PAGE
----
"Mad Cowgirl" (dir. Gregory Hatanaka, US, 2006, 89 mins.) has been my favorite selection so far. In fact, it could very well rank up there in the top of my freaky faves, somewhere around Damon Packard's "Reflections of Evil" and Aronofsky's "Requiem for a Dream"! Sarah Lassez plays a health inspector, specializing in meat, who is also having a torrid affair with a priest played by Walter Koenig (of "Star Trek" fame), as well as her brother (James Duval - "Donnie Darko") and assorted other individuals. Let's just say she's sort of lonely. And she's addicted to bad kung fu movies. Anyway, she develops a brain tumor that we are led to believe was caused by 'mad cow disease.' It's feasible since she eats more beef in 90 minutes than I have in a year!(In fact, the steaks are lovingly and deliciously photographed!) The tumor begins to cause some mood swings, hallucinations and nifty psychotic episodes. I. Was. With. Her. Every. Step. Of. The. Way! She is quite adept at various tools, since she has been working with beef slaughterhouses. I was ok with the thumbs. Then there was an axe. Then a knife. A gun. Then a pneumatic drill and, ohmigod, she brings out a circular saw! SHE ROCKS!!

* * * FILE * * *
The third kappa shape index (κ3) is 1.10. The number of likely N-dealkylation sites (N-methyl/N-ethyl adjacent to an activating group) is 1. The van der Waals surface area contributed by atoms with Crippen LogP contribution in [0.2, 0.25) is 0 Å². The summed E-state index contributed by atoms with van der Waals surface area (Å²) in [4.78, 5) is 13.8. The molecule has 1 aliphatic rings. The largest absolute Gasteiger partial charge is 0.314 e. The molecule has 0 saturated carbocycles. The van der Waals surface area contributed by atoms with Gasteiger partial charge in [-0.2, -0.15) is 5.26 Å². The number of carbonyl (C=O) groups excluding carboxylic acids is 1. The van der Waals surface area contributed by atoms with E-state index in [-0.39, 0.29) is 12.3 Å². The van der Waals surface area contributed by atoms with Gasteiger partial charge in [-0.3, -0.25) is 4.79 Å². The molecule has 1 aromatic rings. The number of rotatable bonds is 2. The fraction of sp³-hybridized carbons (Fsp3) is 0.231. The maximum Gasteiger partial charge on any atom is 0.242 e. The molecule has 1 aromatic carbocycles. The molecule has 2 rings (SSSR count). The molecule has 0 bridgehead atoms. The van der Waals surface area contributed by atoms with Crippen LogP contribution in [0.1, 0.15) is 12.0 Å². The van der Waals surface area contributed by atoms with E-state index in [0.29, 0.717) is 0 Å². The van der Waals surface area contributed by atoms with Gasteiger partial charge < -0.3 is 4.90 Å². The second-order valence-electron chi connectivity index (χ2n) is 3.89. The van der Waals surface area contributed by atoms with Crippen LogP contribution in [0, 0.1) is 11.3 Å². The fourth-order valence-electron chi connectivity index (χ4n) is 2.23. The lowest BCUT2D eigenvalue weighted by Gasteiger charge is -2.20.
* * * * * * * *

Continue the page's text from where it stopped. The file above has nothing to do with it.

Now, that's just the plot. I have only hinted at Hatanaka's technique. The cutting (oh that word!) is almost as violent as the action that is happening. There are moments when you're not sure what is real and what isn't. For instance, the dialogue is in four languages, i.e. she receives her cancer diagnosis in Hindi, she speaks French to her mother and the film starts as a Japanese educational video! This thing was just OUT THERE!! And I loved every second of it! In all fairness, I do have to report that there were walkouts. But during the Q&A afterwards, we sat there still stunned by the brilliantly nihilistic fantasmagoria that Hatanaka created. I. Loved. This!